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Home | Film Reviews | Asian Reviews | Film Review: Re-Cycle (2006)

Film Review: Re-Cycle (2006)


As she struggles to complete her new horror novel, best-selling author Tsui Ting-Yin’s (Angelica Lee) gruesome literary creations come to life and ensnare her in their terrifying and all-too-real alternate world. Now, she must escape, but the only means is to confront a painful incident in her past. Directed by Danny Pang and Oxide Pang Chun, this visually stunning film also stars Siu-Ming Lau.


If your a fan of the movie “The Cell” then Re-cycle should be right up your alley. After looking over how the public responded on this release, I really have to stick to my guns on how I felt about this movie. I admit to being a fan of really “good” Asian horror. Although I’d also admit there is much repetition in the market, they still seem to deliver stronger scares than that of there American counterparts. I suppose this is due to remakes that fall short on there American go around.

Re-cycle is not your typical girl on the ceiling movie. It may fool viewers as it starts with all the typical Asian scares…then it turns 10 fold as it merges into what I like to call “Alice in Wonderland in Hell”. At this point the special FX and huge production aspects take over and your taken to a dream world that reminds me much of that you’d see in “Silent Hill”. I had read somewhere that the Pang Brothers had a production cost of 5 million. So while this one may just sneak under the American radar I’m sure it was a blockbuster status release back home in its lavish cinematography.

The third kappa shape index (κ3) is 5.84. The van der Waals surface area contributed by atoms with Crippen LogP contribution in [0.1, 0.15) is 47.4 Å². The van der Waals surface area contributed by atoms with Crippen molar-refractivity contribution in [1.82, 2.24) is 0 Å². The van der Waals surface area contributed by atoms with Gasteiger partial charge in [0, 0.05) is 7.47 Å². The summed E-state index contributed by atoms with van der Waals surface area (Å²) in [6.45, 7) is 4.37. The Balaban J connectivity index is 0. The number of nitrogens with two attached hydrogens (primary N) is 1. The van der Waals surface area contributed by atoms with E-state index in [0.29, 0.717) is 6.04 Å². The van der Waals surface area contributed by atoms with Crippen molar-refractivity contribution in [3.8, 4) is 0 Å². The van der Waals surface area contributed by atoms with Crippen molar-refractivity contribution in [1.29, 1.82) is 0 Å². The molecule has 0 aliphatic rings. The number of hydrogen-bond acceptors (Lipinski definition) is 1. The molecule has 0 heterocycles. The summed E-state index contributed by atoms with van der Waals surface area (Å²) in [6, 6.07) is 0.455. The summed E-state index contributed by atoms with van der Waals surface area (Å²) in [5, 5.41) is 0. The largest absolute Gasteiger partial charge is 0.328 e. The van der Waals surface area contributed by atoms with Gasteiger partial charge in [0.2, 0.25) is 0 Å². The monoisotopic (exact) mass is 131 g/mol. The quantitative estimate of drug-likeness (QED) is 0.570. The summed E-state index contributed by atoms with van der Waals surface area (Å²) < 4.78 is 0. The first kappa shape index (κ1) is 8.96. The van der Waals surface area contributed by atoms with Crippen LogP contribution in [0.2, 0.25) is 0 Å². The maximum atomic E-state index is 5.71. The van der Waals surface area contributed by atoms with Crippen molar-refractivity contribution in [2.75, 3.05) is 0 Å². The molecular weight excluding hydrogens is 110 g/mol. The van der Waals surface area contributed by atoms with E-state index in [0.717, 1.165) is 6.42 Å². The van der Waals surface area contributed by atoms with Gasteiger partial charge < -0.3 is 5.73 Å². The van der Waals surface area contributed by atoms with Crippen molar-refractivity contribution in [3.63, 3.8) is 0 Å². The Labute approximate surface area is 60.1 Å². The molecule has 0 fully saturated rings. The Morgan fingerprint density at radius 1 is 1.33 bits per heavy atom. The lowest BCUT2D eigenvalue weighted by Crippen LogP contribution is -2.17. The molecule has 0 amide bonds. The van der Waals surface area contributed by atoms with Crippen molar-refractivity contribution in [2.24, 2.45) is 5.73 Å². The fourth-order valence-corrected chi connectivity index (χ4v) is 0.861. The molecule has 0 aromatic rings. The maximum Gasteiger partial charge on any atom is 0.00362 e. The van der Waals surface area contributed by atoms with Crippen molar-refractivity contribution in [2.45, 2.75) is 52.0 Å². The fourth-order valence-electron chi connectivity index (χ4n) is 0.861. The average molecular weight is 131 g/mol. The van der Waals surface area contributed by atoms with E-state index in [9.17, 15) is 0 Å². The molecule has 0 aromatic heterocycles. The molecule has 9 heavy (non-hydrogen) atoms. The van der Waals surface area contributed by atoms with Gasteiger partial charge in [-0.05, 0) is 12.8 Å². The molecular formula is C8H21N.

With the Pang Brothers release of “The Eye” being highly criticized but immensely popular, Re-cycle seems to be the best we’ve seen from the duo since. If anything, the Asian horror revolution is changing with dynamic visuals that are usually only witnessed in American blockbuster films.

In short, the film should be watched for visual flair even if you find trouble with the story. With flying corpses, huge sets, displaced merry-go-rounds and minions of undead wandering in a psycho-imaginative purgatory states, it also has quite a few Visual FX I haven’t seen before. Re-cycle is alot of fun. It takes you on a journey and still throws in typical Asian misdirection for a few worthy scares. For those who have given up on Asian repetition, then Re-cycle brings a nice breath of freshness to the genre.

Give it shot, I for one am a fan.

Re-Cycle (2006)

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